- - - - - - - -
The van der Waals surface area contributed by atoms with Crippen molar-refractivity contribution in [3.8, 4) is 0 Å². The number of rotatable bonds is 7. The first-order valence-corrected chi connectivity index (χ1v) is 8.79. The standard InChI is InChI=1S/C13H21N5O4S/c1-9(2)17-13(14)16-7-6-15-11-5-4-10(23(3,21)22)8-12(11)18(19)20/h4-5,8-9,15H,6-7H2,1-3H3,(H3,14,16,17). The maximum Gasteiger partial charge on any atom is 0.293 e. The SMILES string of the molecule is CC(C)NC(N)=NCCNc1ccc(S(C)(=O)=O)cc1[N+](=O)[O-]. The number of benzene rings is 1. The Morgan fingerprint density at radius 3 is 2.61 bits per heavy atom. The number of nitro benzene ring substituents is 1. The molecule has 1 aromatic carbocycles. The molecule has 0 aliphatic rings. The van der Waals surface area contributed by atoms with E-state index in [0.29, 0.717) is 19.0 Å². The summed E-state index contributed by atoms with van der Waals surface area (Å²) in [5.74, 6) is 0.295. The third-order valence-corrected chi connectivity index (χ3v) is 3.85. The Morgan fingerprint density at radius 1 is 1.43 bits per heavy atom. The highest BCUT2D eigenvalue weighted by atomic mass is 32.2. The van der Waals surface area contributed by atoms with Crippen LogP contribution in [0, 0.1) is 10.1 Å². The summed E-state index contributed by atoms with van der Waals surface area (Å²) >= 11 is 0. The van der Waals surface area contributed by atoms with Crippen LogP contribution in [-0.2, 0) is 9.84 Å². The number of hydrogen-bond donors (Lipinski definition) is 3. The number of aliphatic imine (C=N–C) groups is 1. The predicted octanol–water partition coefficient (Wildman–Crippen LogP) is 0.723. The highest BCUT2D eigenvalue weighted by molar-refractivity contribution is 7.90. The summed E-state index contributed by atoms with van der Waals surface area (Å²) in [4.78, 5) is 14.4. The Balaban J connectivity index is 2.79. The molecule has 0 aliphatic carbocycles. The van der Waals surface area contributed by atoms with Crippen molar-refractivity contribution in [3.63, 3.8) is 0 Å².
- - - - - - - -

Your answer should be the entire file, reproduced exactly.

The van der Waals surface area contributed by atoms with Crippen molar-refractivity contribution in [3.8, 4) is 0 Å². The number of rotatable bonds is 7. The first-order valence-corrected chi connectivity index (χ1v) is 8.79. The standard InChI is InChI=1S/C13H21N5O4S/c1-9(2)17-13(14)16-7-6-15-11-5-4-10(23(3,21)22)8-12(11)18(19)20/h4-5,8-9,15H,6-7H2,1-3H3,(H3,14,16,17). The maximum Gasteiger partial charge on any atom is 0.293 e. The SMILES string of the molecule is CC(C)NC(N)=NCCNc1ccc(S(C)(=O)=O)cc1[N+](=O)[O-]. The number of benzene rings is 1. The Morgan fingerprint density at radius 3 is 2.61 bits per heavy atom. The number of nitro benzene ring substituents is 1. The molecule has 1 aromatic carbocycles. The molecule has 0 aliphatic rings. The van der Waals surface area contributed by atoms with E-state index in [0.29, 0.717) is 19.0 Å². The summed E-state index contributed by atoms with van der Waals surface area (Å²) in [5.74, 6) is 0.295. The third-order valence-corrected chi connectivity index (χ3v) is 3.85. The Morgan fingerprint density at radius 1 is 1.43 bits per heavy atom. The highest BCUT2D eigenvalue weighted by atomic mass is 32.2. The van der Waals surface area contributed by atoms with Crippen LogP contribution in [0, 0.1) is 10.1 Å². The summed E-state index contributed by atoms with van der Waals surface area (Å²) >= 11 is 0. The van der Waals surface area contributed by atoms with Crippen LogP contribution in [-0.2, 0) is 9.84 Å². The number of hydrogen-bond donors (Lipinski definition) is 3. The number of aliphatic imine (C=N–C) groups is 1. The predicted octanol–water partition coefficient (Wildman–Crippen LogP) is 0.723. The highest BCUT2D eigenvalue weighted by molar-refractivity contribution is 7.90. The summed E-state index contributed by atoms with van der Waals surface area (Å²) in [4.78, 5) is 14.4. The Balaban J connectivity index is 2.79. The molecule has 0 aliphatic carbocycles. The van der Waals surface area contributed by atoms with Crippen molar-refractivity contribution in [3.63, 3.8) is 0 Å².